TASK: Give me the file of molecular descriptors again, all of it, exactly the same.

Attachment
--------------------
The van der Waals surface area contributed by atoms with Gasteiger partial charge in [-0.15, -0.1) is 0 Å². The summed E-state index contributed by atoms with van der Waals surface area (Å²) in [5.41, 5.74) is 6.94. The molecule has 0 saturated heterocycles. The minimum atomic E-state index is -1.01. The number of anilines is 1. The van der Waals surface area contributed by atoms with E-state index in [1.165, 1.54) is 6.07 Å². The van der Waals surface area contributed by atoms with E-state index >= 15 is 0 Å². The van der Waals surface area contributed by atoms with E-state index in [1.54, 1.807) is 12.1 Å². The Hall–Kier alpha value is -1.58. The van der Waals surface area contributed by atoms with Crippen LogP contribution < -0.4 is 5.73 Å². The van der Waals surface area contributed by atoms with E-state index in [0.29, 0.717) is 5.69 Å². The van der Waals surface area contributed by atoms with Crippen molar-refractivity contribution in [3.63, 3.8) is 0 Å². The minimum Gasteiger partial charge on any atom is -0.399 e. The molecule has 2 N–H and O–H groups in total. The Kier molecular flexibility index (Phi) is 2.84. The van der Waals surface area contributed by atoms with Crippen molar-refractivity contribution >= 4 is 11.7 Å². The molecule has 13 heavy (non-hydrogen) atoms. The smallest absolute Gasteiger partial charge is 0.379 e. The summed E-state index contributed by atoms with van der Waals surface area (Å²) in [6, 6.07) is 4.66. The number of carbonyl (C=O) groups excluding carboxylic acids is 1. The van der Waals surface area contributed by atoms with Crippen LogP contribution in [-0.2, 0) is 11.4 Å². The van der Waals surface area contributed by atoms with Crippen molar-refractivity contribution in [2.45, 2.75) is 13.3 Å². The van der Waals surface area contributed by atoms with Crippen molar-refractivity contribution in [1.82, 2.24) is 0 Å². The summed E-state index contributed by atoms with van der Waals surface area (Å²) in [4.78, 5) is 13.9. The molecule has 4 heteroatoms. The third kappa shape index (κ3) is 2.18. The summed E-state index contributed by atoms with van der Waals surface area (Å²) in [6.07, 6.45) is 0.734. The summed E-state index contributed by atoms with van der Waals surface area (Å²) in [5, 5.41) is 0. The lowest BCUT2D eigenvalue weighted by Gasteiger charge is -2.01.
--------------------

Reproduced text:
The van der Waals surface area contributed by atoms with Gasteiger partial charge in [-0.15, -0.1) is 0 Å². The summed E-state index contributed by atoms with van der Waals surface area (Å²) in [5.41, 5.74) is 6.94. The molecule has 0 saturated heterocycles. The minimum atomic E-state index is -1.01. The number of anilines is 1. The van der Waals surface area contributed by atoms with E-state index in [1.165, 1.54) is 6.07 Å². The van der Waals surface area contributed by atoms with E-state index >= 15 is 0 Å². The van der Waals surface area contributed by atoms with E-state index in [1.54, 1.807) is 12.1 Å². The Hall–Kier alpha value is -1.58. The van der Waals surface area contributed by atoms with Crippen LogP contribution < -0.4 is 5.73 Å². The van der Waals surface area contributed by atoms with E-state index in [0.29, 0.717) is 5.69 Å². The van der Waals surface area contributed by atoms with Crippen molar-refractivity contribution in [3.63, 3.8) is 0 Å². The minimum Gasteiger partial charge on any atom is -0.399 e. The molecule has 2 N–H and O–H groups in total. The Kier molecular flexibility index (Phi) is 2.84. The van der Waals surface area contributed by atoms with Crippen molar-refractivity contribution >= 4 is 11.7 Å². The molecule has 13 heavy (non-hydrogen) atoms. The smallest absolute Gasteiger partial charge is 0.379 e. The summed E-state index contributed by atoms with van der Waals surface area (Å²) in [6, 6.07) is 4.66. The number of carbonyl (C=O) groups excluding carboxylic acids is 1. The van der Waals surface area contributed by atoms with Crippen LogP contribution in [-0.2, 0) is 11.4 Å². The van der Waals surface area contributed by atoms with Crippen molar-refractivity contribution in [2.45, 2.75) is 13.3 Å². The van der Waals surface area contributed by atoms with Crippen molar-refractivity contribution in [1.82, 2.24) is 0 Å². The summed E-state index contributed by atoms with van der Waals surface area (Å²) in [4.78, 5) is 13.9. The molecule has 4 heteroatoms. The third kappa shape index (κ3) is 2.18. The summed E-state index contributed by atoms with van der Waals surface area (Å²) in [6.07, 6.45) is 0.734. The summed E-state index contributed by atoms with van der Waals surface area (Å²) in [5, 5.41) is 0. The lowest BCUT2D eigenvalue weighted by Gasteiger charge is -2.01.